Loading presentation...

Present Remotely

Send the link below via email or IM

Copy

Present to your audience

Start remote presentation

  • Invited audience members will follow you as you navigate and present
  • People invited to a presentation do not need a Prezi account
  • This link expires 10 minutes after you close the presentation
  • A maximum of 30 users can follow your presentation
  • Learn more about this feature in our knowledge base article

Do you really want to delete this prezi?

Neither you, nor the coeditors you shared it with will be able to recover it again.

DeleteCancel

Make your likes visible on Facebook?

Connect your Facebook account to Prezi and let your likes appear on your timeline.
You can change this under Settings & Account at any time.

No, thanks

Wing Lift Comparisons - Science Horizons Project

Devin Menge Biology Mrs Sinha Period 5 This project explores the differences in lift between different wing designs, and why those variations occur.
by

Devin Menge

on 18 March 2012

Comments (0)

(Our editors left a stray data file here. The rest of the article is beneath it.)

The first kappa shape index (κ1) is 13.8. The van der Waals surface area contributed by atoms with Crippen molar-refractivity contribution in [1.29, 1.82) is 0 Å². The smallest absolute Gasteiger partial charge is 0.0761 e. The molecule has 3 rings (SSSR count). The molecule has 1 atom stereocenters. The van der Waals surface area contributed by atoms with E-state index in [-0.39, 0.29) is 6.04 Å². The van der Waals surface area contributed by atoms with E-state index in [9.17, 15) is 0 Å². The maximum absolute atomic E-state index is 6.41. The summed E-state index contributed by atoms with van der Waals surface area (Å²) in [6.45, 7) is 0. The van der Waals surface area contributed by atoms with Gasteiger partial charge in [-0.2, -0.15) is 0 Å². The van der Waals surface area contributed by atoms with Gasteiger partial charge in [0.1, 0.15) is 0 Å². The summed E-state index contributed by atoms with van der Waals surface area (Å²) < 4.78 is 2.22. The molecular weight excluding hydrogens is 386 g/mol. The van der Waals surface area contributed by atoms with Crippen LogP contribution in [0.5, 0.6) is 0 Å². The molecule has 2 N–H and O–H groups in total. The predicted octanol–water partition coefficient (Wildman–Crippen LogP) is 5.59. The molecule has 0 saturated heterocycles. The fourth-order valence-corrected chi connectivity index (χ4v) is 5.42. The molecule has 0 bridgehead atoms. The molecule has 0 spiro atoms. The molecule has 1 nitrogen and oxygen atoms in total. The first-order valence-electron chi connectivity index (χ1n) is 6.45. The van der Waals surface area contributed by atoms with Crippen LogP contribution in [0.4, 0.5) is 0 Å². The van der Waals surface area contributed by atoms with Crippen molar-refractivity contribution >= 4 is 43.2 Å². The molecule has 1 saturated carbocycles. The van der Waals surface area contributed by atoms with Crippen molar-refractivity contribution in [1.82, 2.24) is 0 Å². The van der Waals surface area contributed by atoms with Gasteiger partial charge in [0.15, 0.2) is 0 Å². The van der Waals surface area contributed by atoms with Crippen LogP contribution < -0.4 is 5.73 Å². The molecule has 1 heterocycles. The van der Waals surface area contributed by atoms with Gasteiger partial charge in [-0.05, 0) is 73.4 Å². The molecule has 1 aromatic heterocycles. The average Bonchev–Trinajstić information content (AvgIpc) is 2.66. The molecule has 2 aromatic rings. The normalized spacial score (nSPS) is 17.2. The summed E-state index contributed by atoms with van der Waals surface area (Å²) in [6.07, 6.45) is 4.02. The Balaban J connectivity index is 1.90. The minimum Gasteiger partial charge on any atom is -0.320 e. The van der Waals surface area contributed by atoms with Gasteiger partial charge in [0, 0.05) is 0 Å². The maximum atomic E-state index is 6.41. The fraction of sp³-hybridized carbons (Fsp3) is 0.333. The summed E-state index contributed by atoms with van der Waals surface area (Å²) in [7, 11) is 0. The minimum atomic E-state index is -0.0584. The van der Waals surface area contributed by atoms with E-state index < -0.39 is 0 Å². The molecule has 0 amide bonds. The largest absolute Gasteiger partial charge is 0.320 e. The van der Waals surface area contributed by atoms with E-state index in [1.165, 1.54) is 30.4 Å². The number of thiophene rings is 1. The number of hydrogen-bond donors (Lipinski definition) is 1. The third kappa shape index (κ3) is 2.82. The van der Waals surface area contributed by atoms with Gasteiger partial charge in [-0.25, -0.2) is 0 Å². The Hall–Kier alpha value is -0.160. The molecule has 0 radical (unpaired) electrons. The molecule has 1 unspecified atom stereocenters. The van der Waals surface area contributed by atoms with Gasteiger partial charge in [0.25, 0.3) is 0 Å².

Please log in to add your comment.

Report abuse

Transcript of Wing Lift Comparisons - Science Horizons Project

BACKGROUND RESEARCH I had a lot of background experience that would help me with this project. In elementary school I did two Science Fair Projects that helped expand my knowledge on this topic, and prepared me for this experiment. The first project I conducted dealt with the aerodynamics of parachutes, and how different shapes helped or hindered one’s efforts to slow down one’s descent. Obviously this is very different from observing the way a wing reacts to air currents, but it was relevant nonetheless. My second project helped even more, as it was about testing the distance different paper airplane models could fly. It was in the duration of this project that I thoroughly researched the intricacies of lift, drag, and other components involved in the aerodynamics of a wing, and conducting this experiment helped me to see what plane designs, let alone wing designs, worked the best and the worst. I also found very useful information on the internet, including information comparing and contrasting the Longer Path Theory and Newtonian Explanation. I also found a useful wing simulator, where I was able to shape my own wing for the Charlie and Delta designs. http://science.howstuffworks.com/transport/flight/modern/airplane6.htm
http://science.howstuffworks.com/transport/flight/modern/airplane7.htm
http://www.grc.nasa.gov/WWW/K-12/airplane/foil2.html
http://www.education.com/science-fair/article/physics_experiments-wind-tunnel/
http://amasci.com/wing/airfoil.html